Kluber's eight strikeouts was a career high. The more and more I look at it, it was one of his better starts that I've seen, despite the loss.

Cody Allens' four strikeouts were, fantastic. He collected five out with four of them via the strikeout and he continues to get better and better.

Hitters 6-through-9 didn't sniff first base and accounted for all but one of the strikeouts. Yet it wasn't like they had any chances to knock in some runs. Those opportunities were squandered by the middle of the order. One of them was too little too late though.


Chris Perez released a statement on the decision to delete his Twitter account in the wake of the mass idiocy he has received lately.

"The decision to deactivate my Twitter account," Perez wrote, "was a personal choice I made in order to maintain the greater focus on the success of the team this season and our shared goals moving forward. We have an extremely positive and supportive group of players, coaches and staff members in our clubhouse, and I want to participate in activities and routines that contribute positively to the culture we're building here. Out of respect for my teammates, I want to minimize any potential off-the-field distractions, so this is the only time I will comment on this topic. Thank you for your understanding."

This is getting a little ridiculous, no? A man has to delete his account because fans are being that unruly towards him on THE INTERNET?! Please. And to have to write out a statement as to why? To have to explain himself to the media?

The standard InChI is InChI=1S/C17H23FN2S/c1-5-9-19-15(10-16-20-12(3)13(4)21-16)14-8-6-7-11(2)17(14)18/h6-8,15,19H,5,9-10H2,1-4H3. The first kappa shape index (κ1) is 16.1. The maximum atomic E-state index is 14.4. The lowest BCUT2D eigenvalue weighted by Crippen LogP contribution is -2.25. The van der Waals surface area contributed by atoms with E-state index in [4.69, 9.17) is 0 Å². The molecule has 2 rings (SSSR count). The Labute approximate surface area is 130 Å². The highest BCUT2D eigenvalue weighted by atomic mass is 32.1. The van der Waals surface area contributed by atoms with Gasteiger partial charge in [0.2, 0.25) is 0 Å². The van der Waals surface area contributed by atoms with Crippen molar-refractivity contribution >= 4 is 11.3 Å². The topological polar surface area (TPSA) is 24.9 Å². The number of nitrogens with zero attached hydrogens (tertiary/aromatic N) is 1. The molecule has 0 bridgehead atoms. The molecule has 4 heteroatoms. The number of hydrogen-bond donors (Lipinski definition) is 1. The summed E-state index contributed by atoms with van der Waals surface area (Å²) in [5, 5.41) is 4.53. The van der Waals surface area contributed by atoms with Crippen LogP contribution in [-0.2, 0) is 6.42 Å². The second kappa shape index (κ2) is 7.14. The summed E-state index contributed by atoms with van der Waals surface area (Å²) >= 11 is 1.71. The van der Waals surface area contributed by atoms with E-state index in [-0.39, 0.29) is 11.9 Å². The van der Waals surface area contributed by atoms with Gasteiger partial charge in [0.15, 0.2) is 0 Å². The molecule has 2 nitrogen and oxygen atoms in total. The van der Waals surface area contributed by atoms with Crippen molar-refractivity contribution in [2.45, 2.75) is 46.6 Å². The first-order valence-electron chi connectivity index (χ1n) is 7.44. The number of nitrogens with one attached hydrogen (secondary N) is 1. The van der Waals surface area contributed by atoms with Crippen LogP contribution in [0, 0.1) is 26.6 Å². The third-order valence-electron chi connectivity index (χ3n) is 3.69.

I love sports and I once and still kind of do love the idea of covering a baseball team as a job, as a member of the media, but what a killjoy this situation seems to be. At what point do some of these people who spew their crap step back and realize how silly this all has become? I've had several instances where I've talked to people through Twitter about this situation and there are quite a few people who simply do not like Chris Perez. They think he's a bit of a jerk and do not like the way he goes about business.

Not only do I understand that perspective, I respect it. And more-so because those people have chosen not to be asses to the man. Do they like him? No, but they don't hate him to the point where they have to personally (or virtuapersonaly {i made that word up}) let him know how much they hate him, followed by a derogatory statement.

I guess there has been a loss of civility in the universe. Whatever, man.

Nick Swisher was not with the team on Tuesday as he left and was placed on the paternity leave list following the birth of his daughter. JoAnna Garcia Swisher (star of the wrongly canceled Better With You) gave birth Tuesday and Swisher could end up missing this mini-series with the Tigers.

To take his place on the roster in the meantime, the Indians called up Cord Phelps. You saw the results of Swisher's absence, which included hitting Michael Brantley (Mr. Fill In) in the cleanup spot and starting Mike Aviles at third so that Reynolds can play first and Giambi  starts at DH.

Brantley hitting cleanup marks the ninth spot in the order that he's hit in. Which means, yes, he's literally hit in every spot this season and it's only May. It really is quite ironic considering there was a point in time where it didn't seem to be real obvious as to where Michael Brantley really belonged in a major league lineup. A lot of people felt that he should be a leadoff hitter, while others felt he didn't fit that mold as perfectly as you would think. There were also some people that felt he didn't exactly look like an RBI guy because of his lack of power.